…Where’s the peck of pickled peppers Peter Piper picked?
Is anyone else unable to recite that nursery rhyme without being taken back to their high school days when the Run DMC version was king? All I can ever remember to say when asked if Peter Piper Picked Peppers is “…and Run rocked rhyme. Humpty Dumpty fell down, that’s his hard time…” Ah, the memories associated with that song…the drumbeat of the band as the football players ran out on the field, the cheerleaders jumping all over the place, jockeying for seats in the stands and accidentally (that’s my story and I’m sticking to it) knocking over my best friend so I could sit next to that really cute Freshman…
Wait, what just happened there?
Anyway, here’s the thing. If you want to distinguish between “white hat” and “black hat” NPE’s, as Barry Leff with IP Nav has, then you will need to be able to prove that your hat is, in fact, not black. The way you do that is to show the peck of pickled peppers that Peter picked. Or, alternatively, show us what products you’ve helped your clients bring to market that they wouldn’t have been able to do without you. And your white hat.
From the article, Mr. Leff says:
PAEs such as IPNav play an essential role in providing inventors a mechanism to receive compensation for their inventions which could otherwise be misappropriated by large companies with impunity.
(Emphasis mine.) Their inventions, or their patents? I don’t want to go all NPR v. Intellectual Ventures on you, but show me the money. What inventions have you helped “the little guy” bring to the market? That’s what I think of when I think of someone who wears a white hat. He’s there to help you. Providing money to patent an idea is helpful, sure, but don’t act like it’s the end all. You get your cut and the way you do it is to go after people for infringing, not just by helping an inventor navigate (tee hee) the patent process and secure his intellectual property rights.
Riddle me this: What percentage of your monetization money is from patent licensing vs. patent assertion? That would be a terrific way of letting the world know how many pecks were picked, no? I think the former can be construed as “white hat”, but the ol’ lid there turns a few shades darker when you start sending out assertion letters as a way of bringing home the bacon.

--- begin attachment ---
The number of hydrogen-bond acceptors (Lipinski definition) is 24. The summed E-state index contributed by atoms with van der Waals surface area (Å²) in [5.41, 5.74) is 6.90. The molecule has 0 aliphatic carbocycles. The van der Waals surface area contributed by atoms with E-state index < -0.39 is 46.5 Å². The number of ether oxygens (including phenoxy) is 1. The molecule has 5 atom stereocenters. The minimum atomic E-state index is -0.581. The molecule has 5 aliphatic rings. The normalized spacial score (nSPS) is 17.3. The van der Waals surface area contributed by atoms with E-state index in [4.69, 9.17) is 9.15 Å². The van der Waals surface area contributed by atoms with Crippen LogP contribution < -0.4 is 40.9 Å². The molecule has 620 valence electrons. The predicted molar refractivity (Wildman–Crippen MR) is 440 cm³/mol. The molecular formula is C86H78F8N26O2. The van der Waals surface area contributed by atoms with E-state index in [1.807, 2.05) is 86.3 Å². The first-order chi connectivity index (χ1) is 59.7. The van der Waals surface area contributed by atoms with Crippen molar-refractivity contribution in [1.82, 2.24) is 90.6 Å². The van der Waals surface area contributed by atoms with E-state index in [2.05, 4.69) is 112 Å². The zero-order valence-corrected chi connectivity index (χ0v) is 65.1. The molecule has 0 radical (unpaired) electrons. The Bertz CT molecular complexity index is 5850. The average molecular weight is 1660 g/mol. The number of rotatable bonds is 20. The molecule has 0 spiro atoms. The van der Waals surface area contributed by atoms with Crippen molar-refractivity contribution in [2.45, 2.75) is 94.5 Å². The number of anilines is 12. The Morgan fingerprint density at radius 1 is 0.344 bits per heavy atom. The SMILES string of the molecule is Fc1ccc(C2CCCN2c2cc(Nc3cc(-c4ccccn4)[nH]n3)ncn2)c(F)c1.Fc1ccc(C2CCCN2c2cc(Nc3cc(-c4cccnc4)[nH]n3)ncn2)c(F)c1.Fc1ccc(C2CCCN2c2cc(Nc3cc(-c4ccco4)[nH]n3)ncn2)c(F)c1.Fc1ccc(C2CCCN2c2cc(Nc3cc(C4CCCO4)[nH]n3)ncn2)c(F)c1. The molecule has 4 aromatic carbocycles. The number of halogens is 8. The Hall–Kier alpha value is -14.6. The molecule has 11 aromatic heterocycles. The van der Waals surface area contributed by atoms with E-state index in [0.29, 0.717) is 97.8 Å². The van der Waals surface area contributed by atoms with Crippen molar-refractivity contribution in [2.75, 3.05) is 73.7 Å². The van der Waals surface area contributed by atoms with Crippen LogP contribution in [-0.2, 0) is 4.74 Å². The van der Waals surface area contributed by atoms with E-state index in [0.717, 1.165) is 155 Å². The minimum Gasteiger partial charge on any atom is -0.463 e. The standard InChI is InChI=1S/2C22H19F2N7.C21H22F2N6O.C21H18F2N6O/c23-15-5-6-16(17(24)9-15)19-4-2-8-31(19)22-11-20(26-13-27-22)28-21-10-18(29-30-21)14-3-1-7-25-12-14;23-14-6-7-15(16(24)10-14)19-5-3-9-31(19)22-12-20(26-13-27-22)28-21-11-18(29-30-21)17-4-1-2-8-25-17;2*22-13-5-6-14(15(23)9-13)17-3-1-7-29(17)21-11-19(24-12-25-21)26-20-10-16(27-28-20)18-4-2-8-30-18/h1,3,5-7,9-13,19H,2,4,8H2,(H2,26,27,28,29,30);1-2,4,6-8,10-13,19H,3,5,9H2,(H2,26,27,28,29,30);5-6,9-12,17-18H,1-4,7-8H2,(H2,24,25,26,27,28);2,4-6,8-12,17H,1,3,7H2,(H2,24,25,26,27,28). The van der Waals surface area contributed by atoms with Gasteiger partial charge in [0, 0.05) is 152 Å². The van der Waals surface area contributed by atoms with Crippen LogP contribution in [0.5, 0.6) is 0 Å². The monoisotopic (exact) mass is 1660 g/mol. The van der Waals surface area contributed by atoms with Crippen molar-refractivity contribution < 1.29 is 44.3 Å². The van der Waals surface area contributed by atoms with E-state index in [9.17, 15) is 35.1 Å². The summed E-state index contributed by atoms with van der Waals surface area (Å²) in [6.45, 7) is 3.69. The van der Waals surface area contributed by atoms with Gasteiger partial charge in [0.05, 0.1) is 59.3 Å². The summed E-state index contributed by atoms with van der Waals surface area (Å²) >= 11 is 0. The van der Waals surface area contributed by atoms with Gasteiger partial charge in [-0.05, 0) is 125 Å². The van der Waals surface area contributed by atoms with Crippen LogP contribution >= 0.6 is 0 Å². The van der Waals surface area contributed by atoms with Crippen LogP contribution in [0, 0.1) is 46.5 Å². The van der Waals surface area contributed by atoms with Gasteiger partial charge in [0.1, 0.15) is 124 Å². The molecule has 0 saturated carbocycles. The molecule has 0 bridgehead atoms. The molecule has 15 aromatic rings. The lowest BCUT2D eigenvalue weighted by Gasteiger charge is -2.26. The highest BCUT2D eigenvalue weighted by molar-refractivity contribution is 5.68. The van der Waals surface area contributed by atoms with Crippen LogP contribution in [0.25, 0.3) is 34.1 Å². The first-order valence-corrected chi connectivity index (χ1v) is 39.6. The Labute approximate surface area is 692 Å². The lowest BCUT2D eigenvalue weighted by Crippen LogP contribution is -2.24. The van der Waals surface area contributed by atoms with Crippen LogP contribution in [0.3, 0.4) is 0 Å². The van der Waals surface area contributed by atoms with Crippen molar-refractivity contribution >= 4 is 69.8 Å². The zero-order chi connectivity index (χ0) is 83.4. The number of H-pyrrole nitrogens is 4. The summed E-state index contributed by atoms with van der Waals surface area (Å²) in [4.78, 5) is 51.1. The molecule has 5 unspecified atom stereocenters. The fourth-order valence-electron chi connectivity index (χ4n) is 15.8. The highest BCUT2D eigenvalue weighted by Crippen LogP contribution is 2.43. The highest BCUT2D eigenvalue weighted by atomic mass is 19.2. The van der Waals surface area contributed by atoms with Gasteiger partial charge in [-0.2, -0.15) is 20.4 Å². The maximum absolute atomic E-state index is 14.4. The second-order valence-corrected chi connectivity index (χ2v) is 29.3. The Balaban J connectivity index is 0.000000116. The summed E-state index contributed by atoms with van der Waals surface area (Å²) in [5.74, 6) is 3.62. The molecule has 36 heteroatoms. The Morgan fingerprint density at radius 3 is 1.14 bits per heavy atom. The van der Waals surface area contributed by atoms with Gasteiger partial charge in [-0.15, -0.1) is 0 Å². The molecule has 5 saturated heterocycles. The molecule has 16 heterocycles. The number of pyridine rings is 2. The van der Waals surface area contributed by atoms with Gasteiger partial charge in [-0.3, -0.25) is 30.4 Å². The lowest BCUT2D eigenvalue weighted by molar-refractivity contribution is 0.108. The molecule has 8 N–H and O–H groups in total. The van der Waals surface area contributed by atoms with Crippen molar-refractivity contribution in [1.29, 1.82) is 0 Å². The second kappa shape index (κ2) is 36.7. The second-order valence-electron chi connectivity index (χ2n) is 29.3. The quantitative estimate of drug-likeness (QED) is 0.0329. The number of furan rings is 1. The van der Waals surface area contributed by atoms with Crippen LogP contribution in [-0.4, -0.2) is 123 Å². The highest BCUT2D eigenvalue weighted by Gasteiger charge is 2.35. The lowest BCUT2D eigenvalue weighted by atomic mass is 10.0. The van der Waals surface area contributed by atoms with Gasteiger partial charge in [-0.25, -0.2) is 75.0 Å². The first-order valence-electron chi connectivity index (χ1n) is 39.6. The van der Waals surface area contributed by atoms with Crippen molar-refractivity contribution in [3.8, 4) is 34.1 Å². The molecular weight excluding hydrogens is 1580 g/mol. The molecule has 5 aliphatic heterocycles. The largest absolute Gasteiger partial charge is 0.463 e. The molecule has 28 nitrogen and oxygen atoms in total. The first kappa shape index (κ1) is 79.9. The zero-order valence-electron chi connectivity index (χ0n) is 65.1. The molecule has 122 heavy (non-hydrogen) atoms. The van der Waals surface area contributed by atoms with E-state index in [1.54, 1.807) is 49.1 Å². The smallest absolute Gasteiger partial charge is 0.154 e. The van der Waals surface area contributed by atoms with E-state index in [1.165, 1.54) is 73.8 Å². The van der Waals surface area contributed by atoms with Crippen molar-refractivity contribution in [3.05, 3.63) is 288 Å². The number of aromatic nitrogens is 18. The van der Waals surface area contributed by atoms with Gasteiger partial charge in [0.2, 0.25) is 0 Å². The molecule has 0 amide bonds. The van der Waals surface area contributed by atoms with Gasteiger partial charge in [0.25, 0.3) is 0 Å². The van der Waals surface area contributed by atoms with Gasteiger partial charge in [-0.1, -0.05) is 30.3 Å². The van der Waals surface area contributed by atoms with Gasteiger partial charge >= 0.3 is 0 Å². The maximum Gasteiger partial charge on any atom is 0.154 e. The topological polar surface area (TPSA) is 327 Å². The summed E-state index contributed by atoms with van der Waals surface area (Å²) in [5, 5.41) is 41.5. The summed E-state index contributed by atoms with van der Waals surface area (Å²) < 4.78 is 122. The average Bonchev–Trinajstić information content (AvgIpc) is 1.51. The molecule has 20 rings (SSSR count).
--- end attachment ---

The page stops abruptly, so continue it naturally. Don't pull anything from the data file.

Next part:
And then there’s this gem:
We are NOT a “non-practicing entity” (NPE) in that we do not take title to patents, although in some cases we will assist clients in selling their patents to an NPE.
I didn’t know that there was a rule with NPEs that they are required to be the actual title-holders of the patents they were asserting. Did I miss that? It must have been in Appendix B of the NPE Manual. No one ever reads Appendix B, people, you should know that. But can’t you hire a patent assertion company to file lawsuits on your behalf? I’m no lawyer, so maybe I’m wrong on that. But what difference does it make anyway given the second half of that sentence? “I didn’t take the cookies from the cookie jar, Mom! I just ate the ones that Michael stole.” Doesn’t work for kids, doesn’t work for adults trying to pretend their hat is white when it’s really black.
In the American system, consumers determine which businesses are worthwhile – by voting with their dollars.
That’s all well and good because I guess under this guise the “consumer” is the guy with the idea that you’re
exploiting helping to get patented, is that it? Um, okay.
Here’s where Mr. Leff really jumps the shark:
Cheng seems to be suffering from a too-common view that committing intellectual property piracy is somehow a “right” and that pirates should be protected against lawsuits by IP owners. The misconception is that as an intangible, intellectual property cannot be “stolen” because the owner of the IP suffers no “actual harm” from the theft. That’s simply not true. Ask the software, music, or movie industries how much they have suffered “actual harm” because people stole their IP.
Or ask Mike Masnick at Techdirt. He’ll be more than happy to show you how much non-harm those industries are actually suffering. And that’s copyright anyway, not patents. There’s only one such beast (so far) as a Copyright Troll – Big shout-out to Righthaven! – so that’s a total red herring. Commendable attempt to shift the argument, but us troll trackers are quicker on the draw than that.
Here he invokes the morality clause:
Patent owners are under no obligation, moral or legal, to manufacture whatever product or idea is covered by their patent.
You know, I’m not the morality police (unless you’re my child and then I totally am) but this kind of statement really galls me. Patent owners may well be under no obligation to create a product or add value to society, you’re right. But does that mean that they have the right to go around using their patent as a bully pulpit, a big giant bat with the words “TAKE A LICENSE OR WE’LL SUE YOU” burned into it? If that’s your idea of morality, count me out.
And now, taking us back to our childhood once again, we have this lovely logic:
“White hat” SEO businesses work with their clients to do what the search providers want: they add quality content, make content search-friendly, find quality websites that should link to them, etc.
“Black hat” SEO businesses try and scam the system. Google wants links? They hire cheap labor in India or the Philippines to spam comments on blogs with links. Google likes websites that have more fresh content? They hire armies of people, again in cheap labor locations, to crank out “content” that no one in his right mind would want to read, often stuffed with so many keywords as to be unreadable.
Did a grown adult just use the “But they did it too!” excuse? You’re now showing your true color.